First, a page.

Cruelty videos are considered essential for animal welfare advocacy because it is the treatment, not the unnecessary use, to which welfare organizations take exception. Cruelty videos are nonessential, and possibly even detrimental, for an animal rights organization because it is the unnecessary use alone to which the animal rights organization takes exception. The reason that cruelty videos can be detrimental to an animal rights organization’s mission is that such videos inherently focus on treatment, not use, even though the cruel treatment is an inevitable symptom of the disease of use. By focusing on treatment, such videos do not suggest that use ought to end, but that use ought to be regulated.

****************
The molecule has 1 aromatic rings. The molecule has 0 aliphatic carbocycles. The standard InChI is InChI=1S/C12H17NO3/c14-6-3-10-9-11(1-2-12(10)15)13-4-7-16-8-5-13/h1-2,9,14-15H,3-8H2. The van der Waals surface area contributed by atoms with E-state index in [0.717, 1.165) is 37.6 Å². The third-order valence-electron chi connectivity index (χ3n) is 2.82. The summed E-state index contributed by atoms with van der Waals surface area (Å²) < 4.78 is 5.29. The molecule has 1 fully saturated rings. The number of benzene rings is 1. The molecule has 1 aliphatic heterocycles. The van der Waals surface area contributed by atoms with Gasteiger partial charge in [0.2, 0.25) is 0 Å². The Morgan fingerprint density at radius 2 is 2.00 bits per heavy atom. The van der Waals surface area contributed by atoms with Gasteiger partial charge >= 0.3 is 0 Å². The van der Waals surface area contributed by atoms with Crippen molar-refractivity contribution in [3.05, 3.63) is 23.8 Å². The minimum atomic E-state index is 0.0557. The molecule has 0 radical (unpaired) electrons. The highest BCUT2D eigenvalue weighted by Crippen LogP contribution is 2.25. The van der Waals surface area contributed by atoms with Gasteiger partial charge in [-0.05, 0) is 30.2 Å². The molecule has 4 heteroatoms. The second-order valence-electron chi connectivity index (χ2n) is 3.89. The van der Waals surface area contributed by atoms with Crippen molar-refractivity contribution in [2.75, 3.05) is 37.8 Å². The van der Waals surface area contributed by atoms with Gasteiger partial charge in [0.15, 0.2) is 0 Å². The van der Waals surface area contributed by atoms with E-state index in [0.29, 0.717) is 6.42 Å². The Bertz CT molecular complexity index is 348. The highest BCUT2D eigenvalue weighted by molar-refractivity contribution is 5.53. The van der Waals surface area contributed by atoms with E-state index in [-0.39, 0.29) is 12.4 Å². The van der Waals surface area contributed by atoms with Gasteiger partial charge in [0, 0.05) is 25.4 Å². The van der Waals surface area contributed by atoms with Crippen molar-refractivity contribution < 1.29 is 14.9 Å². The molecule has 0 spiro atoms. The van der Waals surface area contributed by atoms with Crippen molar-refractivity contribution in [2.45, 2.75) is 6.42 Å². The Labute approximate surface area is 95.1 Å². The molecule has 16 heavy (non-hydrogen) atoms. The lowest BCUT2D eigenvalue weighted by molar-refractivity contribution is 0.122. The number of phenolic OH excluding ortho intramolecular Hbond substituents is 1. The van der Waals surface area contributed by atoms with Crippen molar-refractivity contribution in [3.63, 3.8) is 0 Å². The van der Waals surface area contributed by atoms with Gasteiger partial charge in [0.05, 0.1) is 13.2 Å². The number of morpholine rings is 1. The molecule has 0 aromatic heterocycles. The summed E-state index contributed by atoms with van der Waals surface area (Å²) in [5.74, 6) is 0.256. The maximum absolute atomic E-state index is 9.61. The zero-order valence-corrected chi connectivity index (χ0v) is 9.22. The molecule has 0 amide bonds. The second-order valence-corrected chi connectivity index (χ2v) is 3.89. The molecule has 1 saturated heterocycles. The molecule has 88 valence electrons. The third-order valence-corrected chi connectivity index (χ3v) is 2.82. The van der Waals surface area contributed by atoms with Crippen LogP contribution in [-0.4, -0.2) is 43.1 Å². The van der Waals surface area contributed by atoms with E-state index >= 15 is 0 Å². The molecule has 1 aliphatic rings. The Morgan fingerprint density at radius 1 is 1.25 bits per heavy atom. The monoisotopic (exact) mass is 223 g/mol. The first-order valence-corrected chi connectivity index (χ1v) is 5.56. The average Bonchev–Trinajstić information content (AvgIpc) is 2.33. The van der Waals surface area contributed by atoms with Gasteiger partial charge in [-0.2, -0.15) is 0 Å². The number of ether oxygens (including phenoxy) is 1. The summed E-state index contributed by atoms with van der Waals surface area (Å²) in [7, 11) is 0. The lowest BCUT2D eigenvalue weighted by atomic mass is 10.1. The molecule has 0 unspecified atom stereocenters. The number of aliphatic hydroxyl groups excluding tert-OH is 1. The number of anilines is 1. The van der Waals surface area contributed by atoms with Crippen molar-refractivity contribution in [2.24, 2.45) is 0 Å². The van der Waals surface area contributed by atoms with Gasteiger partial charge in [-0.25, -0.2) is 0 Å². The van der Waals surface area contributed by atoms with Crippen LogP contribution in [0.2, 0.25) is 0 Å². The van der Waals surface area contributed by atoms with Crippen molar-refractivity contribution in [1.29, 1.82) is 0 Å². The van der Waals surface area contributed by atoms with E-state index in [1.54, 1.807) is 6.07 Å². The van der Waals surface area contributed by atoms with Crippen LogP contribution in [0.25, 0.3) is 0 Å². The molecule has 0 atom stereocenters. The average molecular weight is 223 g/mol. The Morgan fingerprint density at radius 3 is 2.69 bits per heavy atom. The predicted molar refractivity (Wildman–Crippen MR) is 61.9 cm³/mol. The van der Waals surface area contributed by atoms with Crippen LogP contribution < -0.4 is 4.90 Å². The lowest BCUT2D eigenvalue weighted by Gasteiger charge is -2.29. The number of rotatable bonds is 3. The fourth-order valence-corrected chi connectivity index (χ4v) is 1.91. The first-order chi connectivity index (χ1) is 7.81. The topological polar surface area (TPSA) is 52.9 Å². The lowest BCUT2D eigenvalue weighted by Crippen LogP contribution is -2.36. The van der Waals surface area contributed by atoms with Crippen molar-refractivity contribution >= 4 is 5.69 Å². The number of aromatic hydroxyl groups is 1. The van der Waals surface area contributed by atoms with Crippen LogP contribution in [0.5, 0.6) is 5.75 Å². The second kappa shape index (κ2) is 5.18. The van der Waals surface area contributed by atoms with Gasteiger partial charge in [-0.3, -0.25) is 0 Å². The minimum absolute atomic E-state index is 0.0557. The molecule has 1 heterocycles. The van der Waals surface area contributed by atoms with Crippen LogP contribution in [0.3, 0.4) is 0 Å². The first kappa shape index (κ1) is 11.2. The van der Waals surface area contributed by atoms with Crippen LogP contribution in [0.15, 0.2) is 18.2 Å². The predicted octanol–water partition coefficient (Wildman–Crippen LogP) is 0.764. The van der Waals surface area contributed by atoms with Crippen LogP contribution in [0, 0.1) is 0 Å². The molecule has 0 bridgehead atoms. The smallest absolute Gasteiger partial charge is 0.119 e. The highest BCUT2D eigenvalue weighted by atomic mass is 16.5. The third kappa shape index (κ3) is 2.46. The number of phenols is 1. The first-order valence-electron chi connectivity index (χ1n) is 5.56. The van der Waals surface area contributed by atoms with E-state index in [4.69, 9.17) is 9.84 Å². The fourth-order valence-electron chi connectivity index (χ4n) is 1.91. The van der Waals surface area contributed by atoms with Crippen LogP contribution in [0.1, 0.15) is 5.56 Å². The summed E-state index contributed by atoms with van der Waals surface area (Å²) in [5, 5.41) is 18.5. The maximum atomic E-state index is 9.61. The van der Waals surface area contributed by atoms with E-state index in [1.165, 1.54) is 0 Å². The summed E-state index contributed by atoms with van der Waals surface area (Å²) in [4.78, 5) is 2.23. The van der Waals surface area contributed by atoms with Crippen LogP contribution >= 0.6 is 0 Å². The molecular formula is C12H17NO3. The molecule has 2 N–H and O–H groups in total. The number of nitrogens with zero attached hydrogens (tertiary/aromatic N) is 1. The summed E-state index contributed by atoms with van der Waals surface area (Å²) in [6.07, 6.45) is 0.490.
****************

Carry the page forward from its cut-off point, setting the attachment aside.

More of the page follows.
Given that cruelty videos focus on treatment instead of use, a question arises as to whether it is ever appropriate for an animal rights organization or advocate to use cruelty videos in vegan education. On one hand, Professor Gary Francione provides good reasons to consistently avoid cruelty videos in vegan education. On the other hand, there have been many people who have become vegans as a result of the emotional impact that such videos can deliver. Some of these vegans have later gone on to become abolitionist vegans after hearing or reading the overwhelmingly strong evidence and cogent arguments supporting the abolitionist approach.
Is the emotional impact of cruelty videos strong and effective enough to justify occasionally showing or linking to them, despite the confusion that may arise by the focus of such videos on treatment rather than use, and other good reasons to avoid them set forth by Professor Francione? The best answer appears to depend on the circumstances.